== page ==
Monofocal toric lenses

Toric lenses have two meridians of focus at 90 degrees to each other, allowing them to compensate for regular astigmatism (rugby-ball shaped eye). They require accurate measurements of the eye before surgery, sophisticated calculations and careful marking and positioning to achieve the best results.

Astigmatism correction is complex and not an exact science, and occasionally re-rotation of the toric lens is required. The aim is to minimise astigmatism as far as possible, but it is rare (and unnecessary) to eliminate it completely.

Reducing astigmatism with toric lenses is one of my key interests. Read more here.

Multifocal (toric and non-toric) lenses

Multifocal lenses are designed to provide two or three different points of focus. Bifocal lenses were the first multifocal lens option available, providing distance and near vision. More recently, trifocal lenses have become available to provide:

  • distance vision (driving; most sports; watching television)

  • near vision (reading a book; using a smartphone)

  • intermediate vision (desktop computer; car dashboard)

Rayone Trifocal Lens

The specific type of multifocal lens I use most frequently is the RayOne Trifocal lens, manufactured by Rayner. This lens is available in both a toric and non-toric version, meaning it can also correct astigmatism when necessary. As with all lenses in the RayOne family, it has an excellent track record of safety and outcomes. Although all trifocal lens implants are associated with glare and halo effects, I have found these to be far less of an issue with the Rayone Trifocal than with similar lens models from other manufacturers.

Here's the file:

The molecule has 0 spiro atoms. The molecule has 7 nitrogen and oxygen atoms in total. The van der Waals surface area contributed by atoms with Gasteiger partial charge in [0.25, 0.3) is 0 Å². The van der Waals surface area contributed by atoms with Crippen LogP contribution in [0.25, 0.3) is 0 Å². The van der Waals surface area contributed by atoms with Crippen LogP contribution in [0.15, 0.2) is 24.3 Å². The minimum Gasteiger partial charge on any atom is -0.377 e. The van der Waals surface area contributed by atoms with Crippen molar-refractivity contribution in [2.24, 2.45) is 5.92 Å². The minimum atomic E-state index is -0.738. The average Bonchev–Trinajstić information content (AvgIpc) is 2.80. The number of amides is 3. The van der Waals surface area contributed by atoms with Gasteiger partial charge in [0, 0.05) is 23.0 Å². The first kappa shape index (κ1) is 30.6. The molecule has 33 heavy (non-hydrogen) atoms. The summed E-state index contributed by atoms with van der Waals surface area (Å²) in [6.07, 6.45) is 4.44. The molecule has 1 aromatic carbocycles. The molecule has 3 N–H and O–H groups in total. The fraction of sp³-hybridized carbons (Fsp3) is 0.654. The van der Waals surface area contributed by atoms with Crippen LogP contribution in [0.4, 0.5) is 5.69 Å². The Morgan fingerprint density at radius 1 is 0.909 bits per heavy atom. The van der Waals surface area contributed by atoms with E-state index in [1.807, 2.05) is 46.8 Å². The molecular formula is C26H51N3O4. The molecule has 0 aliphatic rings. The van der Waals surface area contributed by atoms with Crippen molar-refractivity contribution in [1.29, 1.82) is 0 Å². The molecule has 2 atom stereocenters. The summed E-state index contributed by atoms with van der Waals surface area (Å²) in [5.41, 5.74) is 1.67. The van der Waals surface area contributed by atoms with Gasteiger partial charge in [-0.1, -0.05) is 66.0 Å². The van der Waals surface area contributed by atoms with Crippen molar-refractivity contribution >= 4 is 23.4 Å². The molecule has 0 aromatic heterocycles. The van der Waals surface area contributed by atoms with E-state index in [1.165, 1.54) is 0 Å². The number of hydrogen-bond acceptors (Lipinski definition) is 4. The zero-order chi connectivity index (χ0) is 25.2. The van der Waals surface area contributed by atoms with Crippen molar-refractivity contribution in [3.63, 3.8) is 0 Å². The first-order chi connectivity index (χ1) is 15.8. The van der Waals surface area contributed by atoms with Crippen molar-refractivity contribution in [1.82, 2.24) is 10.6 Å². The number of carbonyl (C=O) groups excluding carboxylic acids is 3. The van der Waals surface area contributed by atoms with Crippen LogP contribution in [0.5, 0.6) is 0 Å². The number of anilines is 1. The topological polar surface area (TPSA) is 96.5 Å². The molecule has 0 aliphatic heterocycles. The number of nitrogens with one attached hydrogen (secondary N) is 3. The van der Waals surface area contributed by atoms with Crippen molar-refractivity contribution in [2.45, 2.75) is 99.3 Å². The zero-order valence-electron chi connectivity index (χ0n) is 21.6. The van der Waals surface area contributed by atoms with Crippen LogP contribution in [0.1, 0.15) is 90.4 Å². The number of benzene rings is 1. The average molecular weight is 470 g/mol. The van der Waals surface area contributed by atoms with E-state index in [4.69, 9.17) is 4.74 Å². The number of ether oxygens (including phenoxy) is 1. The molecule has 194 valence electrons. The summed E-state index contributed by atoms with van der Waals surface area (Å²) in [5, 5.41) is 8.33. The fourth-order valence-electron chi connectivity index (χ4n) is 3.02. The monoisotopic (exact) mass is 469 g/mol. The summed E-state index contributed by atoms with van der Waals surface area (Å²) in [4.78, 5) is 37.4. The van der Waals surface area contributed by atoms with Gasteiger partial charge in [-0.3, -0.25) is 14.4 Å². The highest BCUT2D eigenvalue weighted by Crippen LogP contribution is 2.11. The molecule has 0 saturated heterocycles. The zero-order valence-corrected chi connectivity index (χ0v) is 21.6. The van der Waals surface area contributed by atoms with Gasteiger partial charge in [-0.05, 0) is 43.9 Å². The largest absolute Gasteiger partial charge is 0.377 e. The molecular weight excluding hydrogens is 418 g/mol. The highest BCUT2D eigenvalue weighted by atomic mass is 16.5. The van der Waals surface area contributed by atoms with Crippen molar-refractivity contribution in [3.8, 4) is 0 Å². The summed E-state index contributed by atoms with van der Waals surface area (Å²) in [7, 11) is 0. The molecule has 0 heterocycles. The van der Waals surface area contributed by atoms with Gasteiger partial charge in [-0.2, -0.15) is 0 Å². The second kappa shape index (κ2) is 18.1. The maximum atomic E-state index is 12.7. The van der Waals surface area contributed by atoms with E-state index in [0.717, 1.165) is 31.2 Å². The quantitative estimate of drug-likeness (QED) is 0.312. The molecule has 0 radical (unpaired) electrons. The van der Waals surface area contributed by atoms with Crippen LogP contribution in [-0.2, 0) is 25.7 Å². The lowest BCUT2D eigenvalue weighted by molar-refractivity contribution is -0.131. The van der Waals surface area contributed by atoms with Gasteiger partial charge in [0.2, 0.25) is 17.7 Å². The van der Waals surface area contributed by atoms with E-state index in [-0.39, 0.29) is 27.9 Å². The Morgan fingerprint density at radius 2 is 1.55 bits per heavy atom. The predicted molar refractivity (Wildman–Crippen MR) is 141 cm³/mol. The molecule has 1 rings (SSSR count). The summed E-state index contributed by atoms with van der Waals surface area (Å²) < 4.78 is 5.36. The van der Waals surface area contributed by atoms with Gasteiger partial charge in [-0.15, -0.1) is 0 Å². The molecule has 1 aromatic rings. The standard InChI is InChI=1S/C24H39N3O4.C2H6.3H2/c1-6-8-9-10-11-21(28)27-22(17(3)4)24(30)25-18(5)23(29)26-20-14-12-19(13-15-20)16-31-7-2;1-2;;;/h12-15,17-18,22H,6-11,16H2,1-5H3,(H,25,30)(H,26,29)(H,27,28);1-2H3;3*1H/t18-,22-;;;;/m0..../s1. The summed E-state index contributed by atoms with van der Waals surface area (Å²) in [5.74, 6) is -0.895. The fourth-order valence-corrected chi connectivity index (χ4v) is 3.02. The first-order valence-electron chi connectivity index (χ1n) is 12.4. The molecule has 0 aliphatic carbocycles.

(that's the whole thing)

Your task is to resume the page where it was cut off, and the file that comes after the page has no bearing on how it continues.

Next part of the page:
The Rayone Trifocal lens provides an excellent level of spectacle freedom, with over 9 in 10 people finding they can abandon glasses altogether. But as with all strategies for spectacle freedom, there is a compromise. The drawback with all multifocal lenses is that patients will be aware of some degree of halos and glare around lights, due to the concentric ring design of the lenses. This phenomenon is most noticeable for the first few days to weeks. It then gradually reduces, but will always be present to some extent, particularly at night. The vast majority of patients find they learn to ignore this and simply enjoy the benefits that multifocality brings. However, a small proportion of patients (less than 1 in 100) find the halos and / or glare difficult to tolerate and may choose to have the lenses removed.

Other lenses

A wide variety of excellent artificial lenses are available. I am continually evaluating new technology and offer new options once I am convinced that they offer genuine advantages. I have access to all lenses that are CE approved and on the market for use in Europe, so if you are interested in a particular lens, please let me know and we can work together to establish whether it would be the right choice for you.